Benton Harbor, Mich. – Robust consumer spending helped Whirlpool North America post an 11 percent sales increase in the second quarter, boosting the net income by 20 percent, compared with the same three months in 2001.
The major appliance maker said it outpaced U.S. major appliance industry unit shipments during the period, as well as increased market share from the previous quarter. Net income for the second quarter hit $63 million over the $53 million recorded in the same three months in 2001. Strong demand for refrigerators and washing machines in North America did much to boost this figure, said the company.
Operating profit at Whirlpool North America jumped 20 percent in the second quarter, mainly due to new product introductions, costs savings from the company’s productivity improvement process and restructuring benefits, said the company.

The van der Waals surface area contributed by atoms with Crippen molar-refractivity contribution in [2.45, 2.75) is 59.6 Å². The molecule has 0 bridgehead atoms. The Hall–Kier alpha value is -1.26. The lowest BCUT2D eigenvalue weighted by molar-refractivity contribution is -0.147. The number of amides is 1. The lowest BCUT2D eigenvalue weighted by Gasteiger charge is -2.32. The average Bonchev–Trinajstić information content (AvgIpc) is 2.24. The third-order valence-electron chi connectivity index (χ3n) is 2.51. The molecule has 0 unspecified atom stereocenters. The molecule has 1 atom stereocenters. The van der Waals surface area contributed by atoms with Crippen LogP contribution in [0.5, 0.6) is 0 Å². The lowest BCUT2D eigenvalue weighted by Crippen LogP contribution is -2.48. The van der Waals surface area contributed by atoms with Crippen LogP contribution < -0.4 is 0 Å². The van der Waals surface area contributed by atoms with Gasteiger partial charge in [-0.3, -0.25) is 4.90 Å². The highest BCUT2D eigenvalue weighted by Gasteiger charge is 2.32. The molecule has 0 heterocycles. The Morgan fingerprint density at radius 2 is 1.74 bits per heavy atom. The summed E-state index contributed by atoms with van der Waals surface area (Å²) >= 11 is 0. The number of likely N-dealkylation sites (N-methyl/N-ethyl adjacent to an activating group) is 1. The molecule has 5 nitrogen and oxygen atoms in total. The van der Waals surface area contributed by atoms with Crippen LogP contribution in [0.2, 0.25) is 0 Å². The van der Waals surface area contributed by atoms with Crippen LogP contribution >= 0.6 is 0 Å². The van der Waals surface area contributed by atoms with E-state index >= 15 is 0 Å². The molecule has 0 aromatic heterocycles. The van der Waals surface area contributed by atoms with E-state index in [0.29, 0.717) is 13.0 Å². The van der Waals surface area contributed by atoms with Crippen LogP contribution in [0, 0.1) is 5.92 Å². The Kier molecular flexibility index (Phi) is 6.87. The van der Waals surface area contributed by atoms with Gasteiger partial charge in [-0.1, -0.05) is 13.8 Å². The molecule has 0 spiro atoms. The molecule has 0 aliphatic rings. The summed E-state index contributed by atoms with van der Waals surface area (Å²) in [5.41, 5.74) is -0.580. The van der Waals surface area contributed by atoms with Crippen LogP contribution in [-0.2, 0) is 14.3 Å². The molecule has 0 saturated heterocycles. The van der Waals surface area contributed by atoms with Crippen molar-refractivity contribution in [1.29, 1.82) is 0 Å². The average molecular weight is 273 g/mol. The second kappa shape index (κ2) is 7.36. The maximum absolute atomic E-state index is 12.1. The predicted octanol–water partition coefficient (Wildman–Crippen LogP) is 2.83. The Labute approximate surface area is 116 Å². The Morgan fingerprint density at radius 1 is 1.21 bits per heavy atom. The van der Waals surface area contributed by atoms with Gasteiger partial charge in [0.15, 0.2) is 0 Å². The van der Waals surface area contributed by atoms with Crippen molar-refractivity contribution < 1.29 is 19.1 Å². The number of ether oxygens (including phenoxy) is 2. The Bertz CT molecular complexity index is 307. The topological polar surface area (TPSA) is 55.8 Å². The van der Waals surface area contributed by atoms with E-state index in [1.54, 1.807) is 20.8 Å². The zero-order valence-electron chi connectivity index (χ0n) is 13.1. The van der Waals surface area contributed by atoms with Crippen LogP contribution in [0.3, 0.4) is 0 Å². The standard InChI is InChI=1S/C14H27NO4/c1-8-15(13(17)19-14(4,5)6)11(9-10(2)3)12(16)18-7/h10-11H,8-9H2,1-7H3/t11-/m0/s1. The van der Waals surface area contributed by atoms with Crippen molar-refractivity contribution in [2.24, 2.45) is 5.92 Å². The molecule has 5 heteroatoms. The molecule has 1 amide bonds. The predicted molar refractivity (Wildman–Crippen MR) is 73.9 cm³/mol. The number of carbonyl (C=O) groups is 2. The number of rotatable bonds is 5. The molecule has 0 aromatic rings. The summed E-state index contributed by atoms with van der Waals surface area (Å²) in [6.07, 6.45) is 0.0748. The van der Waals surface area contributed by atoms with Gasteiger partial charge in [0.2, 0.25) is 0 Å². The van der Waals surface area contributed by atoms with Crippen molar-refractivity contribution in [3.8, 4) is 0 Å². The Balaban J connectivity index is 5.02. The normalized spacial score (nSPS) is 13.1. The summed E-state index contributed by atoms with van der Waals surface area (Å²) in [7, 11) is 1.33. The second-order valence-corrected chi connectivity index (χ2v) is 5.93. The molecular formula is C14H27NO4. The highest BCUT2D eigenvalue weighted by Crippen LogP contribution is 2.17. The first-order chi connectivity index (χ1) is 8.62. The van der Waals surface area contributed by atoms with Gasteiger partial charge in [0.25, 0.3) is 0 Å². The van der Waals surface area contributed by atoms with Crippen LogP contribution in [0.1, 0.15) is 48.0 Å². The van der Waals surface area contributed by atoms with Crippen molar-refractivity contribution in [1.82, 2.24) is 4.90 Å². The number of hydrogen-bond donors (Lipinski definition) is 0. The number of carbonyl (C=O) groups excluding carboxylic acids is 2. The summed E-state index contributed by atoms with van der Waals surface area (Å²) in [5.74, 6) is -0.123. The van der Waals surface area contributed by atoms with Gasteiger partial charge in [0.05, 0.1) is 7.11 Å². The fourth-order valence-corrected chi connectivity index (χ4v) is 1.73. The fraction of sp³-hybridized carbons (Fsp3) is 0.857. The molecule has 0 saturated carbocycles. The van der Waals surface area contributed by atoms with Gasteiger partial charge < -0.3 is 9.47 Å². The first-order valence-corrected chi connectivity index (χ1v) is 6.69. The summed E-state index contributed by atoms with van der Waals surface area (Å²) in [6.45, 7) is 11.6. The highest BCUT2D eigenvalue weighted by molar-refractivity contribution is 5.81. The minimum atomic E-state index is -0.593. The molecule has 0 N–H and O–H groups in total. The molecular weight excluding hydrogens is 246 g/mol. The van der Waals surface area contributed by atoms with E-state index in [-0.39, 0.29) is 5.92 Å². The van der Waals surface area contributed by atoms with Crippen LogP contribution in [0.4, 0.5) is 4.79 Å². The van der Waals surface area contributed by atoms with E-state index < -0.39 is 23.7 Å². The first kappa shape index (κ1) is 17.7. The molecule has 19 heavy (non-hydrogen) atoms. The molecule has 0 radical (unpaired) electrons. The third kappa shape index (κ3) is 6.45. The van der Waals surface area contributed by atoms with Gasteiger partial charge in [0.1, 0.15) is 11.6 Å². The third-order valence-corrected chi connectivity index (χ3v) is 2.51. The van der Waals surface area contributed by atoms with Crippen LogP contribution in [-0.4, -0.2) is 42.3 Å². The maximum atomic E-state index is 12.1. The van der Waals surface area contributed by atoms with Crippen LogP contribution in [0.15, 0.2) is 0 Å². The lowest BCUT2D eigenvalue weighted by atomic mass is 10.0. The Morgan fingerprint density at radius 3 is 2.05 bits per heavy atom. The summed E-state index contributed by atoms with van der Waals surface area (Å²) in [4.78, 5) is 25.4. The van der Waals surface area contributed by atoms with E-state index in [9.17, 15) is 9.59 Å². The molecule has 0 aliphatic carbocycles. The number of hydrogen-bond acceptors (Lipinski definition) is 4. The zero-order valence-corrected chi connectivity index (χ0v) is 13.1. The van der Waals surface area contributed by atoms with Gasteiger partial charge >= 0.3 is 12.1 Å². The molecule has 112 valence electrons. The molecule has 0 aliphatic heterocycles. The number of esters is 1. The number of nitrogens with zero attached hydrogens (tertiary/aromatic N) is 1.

The ‘consistent and significant contributions from our North American operations, the improving performance of our European operations and the strength of the company’s global brands,’ according to David R. Whitwam, chairman/CEO, helped Whirlpool enjoy about a 6 percent increase in overall sales during the second quarter. Revenue reached $2.7 billion in the second three months, compared with $2.6 billion in the year-ago period.
On a pro forma basis, net earnings reached $104 million in the second three months, up from $88 million year over year. These core earnings exclude restructuring charges and accounting changes. During the quarter, Whirlpool recorded restructuring and related charges of $26 million pre-tax.
For the six months, net sales climbed to $5.3 billion, compared with $5.1 billion in the same period in 2001. For the six months, Whirlpool reported a net loss of $465 million, compared with net earnings of $94 million in the first six months of the previous year. On a pro forma basis, the company had net earnings of $196 million, compared with $162 million in the same six months in 2001.
Looking ahead, the majap maker expects overall operating performance to improve over the remainder of the year. Based on current forecasts of global economics and industry conditions, it continues to expect a 10 percent improvement in full-year 2002 pro forma earnings.